Maylor, BD., Zakrzewski-Fruer, JK., Orton, CJ. and Bailey, DP. (2018) 'Beneficial postprandial lipaemic effects of interrupting sedentary time with high-intensity physical activity versus a continuous moderate-intensity physical activity bout: A randomised crossover trial'. Journal of Science and Medicine in Sport, 21 (12). pp. 1250 - 1255. ISSN: 1440-2440
Maylor, BD., Edwardson, CL., Zakrzewski-Fruer, JK., Champion, RB. and Bailey, DP. (2018) 'Efficacy of a Multicomponent Intervention to Reduce Workplace Sitting Time in Office Workers'. Journal of Occupational and Environmental Medicine, 60 (9). pp. 787 - 795. ISSN: 1076-2752
Meet the Principal Investigator(s) for the project
Dr Daniel Bailey - Dr Daniel Bailey is a Senior Lecturer in Sport, Health and Exercise Sciences in the Division of Sport, Health and Exercise Sciences, Department of Life Sciences, and leads the Sedentary Behaviour, Health and Disease Research Group. Dr Bailey's research investigates the relationship between sedentary behaviour and chronic health conditions, with a particular focus on cardiovascular disease and Type 2 diabetes. This research includes the epidemiology of sedentary behaviour and association with chronic health risks, rigorously controlled laboratory studies examining the benefits of breaking up prolonged sitting time on markers of health, and the development and evaluation of interventions to reduce sedentary behaviour in a range of population groups at risk of adverse health such as office workers, older adults and people with Type 2 diabetes.
Dr Bailey has been awarded multiple research grants from funding bodies and industry partners to support his research and has published a large number of research articles in the field of sedentary behaviour, physical activity and health. He has delivered multiple conference presentations and invited talks across the UK and Europe and is a Technical Advisor for the Qatar National Physical Activity Guidelines 2nd edition, which is being released in 2020. Dr Bailey is Associate Editor for Frontiers in Public Health, which has an impact factor of 2.483, he is membership rep for the British Association of Sport and Exercise Sciences Physical Activity for Health Division, and a member of the scientific committee leadership group for the 8th International Society for Physical Activity and Health (ISPAH) Congress.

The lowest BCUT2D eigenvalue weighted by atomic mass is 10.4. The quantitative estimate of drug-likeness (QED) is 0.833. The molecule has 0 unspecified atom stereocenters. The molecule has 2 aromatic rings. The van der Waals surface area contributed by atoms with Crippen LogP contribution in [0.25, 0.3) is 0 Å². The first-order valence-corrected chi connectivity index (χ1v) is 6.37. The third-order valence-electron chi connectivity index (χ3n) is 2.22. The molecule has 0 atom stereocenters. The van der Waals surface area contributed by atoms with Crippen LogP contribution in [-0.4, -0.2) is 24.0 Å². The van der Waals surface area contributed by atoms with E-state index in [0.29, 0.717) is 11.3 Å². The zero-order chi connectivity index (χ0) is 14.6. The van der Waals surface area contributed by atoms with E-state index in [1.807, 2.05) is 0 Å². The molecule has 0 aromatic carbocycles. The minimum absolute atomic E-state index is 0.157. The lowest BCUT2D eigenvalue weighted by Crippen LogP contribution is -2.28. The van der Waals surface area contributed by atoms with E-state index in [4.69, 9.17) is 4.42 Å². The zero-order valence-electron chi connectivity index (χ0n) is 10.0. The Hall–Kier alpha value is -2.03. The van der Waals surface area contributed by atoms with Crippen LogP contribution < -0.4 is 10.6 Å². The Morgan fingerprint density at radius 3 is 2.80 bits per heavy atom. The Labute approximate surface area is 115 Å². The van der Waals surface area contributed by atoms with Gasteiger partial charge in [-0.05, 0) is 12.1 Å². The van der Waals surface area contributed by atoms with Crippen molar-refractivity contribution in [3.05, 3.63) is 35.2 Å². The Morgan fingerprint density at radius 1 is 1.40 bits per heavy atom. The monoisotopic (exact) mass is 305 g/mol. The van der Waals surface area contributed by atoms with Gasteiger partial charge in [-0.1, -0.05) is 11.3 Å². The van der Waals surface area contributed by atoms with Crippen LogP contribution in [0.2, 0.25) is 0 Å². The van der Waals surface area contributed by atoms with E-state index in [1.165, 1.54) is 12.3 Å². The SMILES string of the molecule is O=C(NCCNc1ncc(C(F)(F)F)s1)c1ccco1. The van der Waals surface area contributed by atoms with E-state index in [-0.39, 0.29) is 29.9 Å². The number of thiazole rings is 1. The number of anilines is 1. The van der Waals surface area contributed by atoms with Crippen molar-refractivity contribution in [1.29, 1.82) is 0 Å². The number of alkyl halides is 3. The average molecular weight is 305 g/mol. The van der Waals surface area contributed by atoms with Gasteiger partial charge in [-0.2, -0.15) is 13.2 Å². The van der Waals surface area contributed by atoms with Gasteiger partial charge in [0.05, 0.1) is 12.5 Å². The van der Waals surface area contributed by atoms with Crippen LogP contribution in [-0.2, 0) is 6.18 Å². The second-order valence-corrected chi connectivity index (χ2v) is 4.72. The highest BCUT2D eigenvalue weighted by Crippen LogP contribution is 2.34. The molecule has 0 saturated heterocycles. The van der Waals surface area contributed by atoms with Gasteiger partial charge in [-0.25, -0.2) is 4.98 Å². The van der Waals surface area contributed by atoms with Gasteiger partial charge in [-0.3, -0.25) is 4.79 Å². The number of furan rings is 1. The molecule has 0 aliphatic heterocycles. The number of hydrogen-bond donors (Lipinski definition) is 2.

Dr Bailey has a wealth of experience teaching physical activity, sedentary behaviour and health topics at undergraduate and postgraduate level and in his previous role as Senior Lecturer in Health, Nutrition and Exercise at the University of Bedfordshire he was leader for the BSc (Hons) Health, Nutrition and Exercise programme.
Related Research Group(s)
Health Behaviour Change - Development and evaluation of theory- and evidence-based health behaviour change interventions, across communicable and non-communicable diseases; evidence synthesis of behaviour change interventions.
Sedentary Behaviour, Health and Disease - Investigating the relationship of sedentary behaviour with health and wellbeing; evaluating the effectiveness of interventions to reduce and break up sedentary behaviour.
Project last modified 26/01/2021